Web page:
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Small Business Accounting: Inventory Valuation models and profitability

Inventory valuation models and profitability

In order to value inventory, there is a physical count of inventory that takes place at the end of the year which can be a tedious task. This is because even though a business may have an inventory where all the units are identical, the prices on these units could vary. Some units could be priced higher than others due to increases in price over time or due to changes in the suppliers.

Businesses generally sell and value their inventory in a systematic way. The ways in which they could do this is as follows:

  • Sell the inventory they received first, first
  • Sell the inventory they received last, first or
  • Sell the inventory they have in any order and value it based on the average of prices.

These systems for valuing inventory are called First-In-First-Out (FIFO), Last-In-First-Out (LIFO) and Average Cost (AVCO) methods respectively. They would generate three different values for inventory at the end of the year. We will discuss each of these systems below.

First let us consider that during the year we made the following sales and purchases of inventory:

Bought

Sold

2010

 

$

2010

 

May

5 units @ $20 each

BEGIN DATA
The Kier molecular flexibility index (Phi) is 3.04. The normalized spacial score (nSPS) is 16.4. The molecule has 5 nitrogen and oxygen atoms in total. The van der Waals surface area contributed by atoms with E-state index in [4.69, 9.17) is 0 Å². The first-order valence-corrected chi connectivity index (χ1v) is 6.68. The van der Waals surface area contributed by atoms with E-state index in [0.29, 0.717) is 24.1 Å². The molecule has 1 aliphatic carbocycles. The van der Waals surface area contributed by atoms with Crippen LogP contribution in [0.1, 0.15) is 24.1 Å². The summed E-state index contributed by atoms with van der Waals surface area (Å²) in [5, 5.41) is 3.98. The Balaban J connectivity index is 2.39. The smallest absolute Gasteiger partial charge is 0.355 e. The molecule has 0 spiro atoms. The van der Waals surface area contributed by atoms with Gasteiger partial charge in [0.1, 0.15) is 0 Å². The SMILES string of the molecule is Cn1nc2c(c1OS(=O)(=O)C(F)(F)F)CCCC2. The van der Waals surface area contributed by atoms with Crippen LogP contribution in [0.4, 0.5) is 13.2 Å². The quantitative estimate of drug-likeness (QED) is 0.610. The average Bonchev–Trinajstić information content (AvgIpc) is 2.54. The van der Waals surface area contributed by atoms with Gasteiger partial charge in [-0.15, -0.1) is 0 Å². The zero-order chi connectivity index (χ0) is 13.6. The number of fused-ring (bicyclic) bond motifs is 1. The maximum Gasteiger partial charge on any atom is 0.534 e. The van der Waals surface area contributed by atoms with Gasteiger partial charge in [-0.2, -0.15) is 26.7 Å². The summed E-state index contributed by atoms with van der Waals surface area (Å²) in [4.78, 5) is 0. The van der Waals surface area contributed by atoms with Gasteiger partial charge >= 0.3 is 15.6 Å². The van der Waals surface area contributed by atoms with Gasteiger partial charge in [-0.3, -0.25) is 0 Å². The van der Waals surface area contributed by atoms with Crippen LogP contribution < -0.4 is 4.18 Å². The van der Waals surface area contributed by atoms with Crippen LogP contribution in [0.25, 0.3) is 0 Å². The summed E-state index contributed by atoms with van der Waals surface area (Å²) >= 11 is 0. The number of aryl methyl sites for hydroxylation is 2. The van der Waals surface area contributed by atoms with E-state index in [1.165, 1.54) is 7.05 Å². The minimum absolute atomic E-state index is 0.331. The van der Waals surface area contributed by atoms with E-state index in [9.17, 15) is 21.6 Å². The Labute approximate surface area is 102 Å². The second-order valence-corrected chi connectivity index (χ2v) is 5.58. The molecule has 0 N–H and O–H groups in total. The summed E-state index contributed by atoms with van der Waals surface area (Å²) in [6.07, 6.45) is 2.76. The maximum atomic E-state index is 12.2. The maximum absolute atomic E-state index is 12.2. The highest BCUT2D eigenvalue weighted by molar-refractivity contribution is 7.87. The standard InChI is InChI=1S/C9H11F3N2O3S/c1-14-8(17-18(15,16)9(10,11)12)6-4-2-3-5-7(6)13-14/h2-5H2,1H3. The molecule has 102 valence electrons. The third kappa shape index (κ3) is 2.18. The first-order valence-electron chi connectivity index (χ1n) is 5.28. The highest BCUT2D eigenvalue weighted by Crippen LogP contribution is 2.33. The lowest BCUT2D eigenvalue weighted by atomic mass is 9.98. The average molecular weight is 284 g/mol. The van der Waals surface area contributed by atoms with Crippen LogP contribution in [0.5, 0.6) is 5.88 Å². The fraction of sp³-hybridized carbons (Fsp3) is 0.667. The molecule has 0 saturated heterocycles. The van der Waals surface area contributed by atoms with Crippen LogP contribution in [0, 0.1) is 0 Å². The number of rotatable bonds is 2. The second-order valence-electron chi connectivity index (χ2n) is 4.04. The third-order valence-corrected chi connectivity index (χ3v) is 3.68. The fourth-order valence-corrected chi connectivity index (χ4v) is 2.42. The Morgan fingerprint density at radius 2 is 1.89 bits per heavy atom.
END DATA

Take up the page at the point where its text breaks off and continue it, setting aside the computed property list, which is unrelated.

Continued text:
100

June

3 units

July

10 units @ $18 each

180

Aug.

10 units

Sep.

5 units @ $19 each

95

  

Figure 1: Inventory Table

Now let us consider how the stock will be valued at the end of September under each of these valuation methodologies:

FIFO:

Recall again that under the FIFO method the inventory that was received first will be sold first. In June, we are informed that 3 units were sold. Under FIFO this means that these units were from among the units purchased at $20 per unit. In August we sold an additional 10 units. This would mean that 2 of these units came from those remaining of the May purchase (at a cost of $20/unit) and the other 8 were from those purchased on July costing $18/unit.

At the end of September we are therefore left with an inventory of the remaining 2 units from the July purchase which cost us $18/unit = $36 and 5 units from the September purchase that cost us $19/unit = $95. The total closing inventory at the end of September is $36 +$95 = $131.

LIFO:

Under LIFO method, we sell the latest inventory first. In June we sold 3 units which came from the latest stock purchased as of this date. This was the stock purchased in May valued at a cost of $20 per unit. In August we sold 10 units. Again this sale is from the latest stock purchase at that date, which was the stock purchased in July valued at a cost of $18/unit.

At the end of September we will be left with the inventory of: 2 units from the May purchase of $20/unit = $40 and 5 units from the September purchase of $19/unit = $95. The total closing inventory at the end of September is $40 + $95 = $135.

AVCO:

Under the AVCO methodology the timing of the purchase of inventory does not come into play when deciding which units to sell first. Instead every time there is a purchase of units of inventory the average cost per unit would need to be adjusted.

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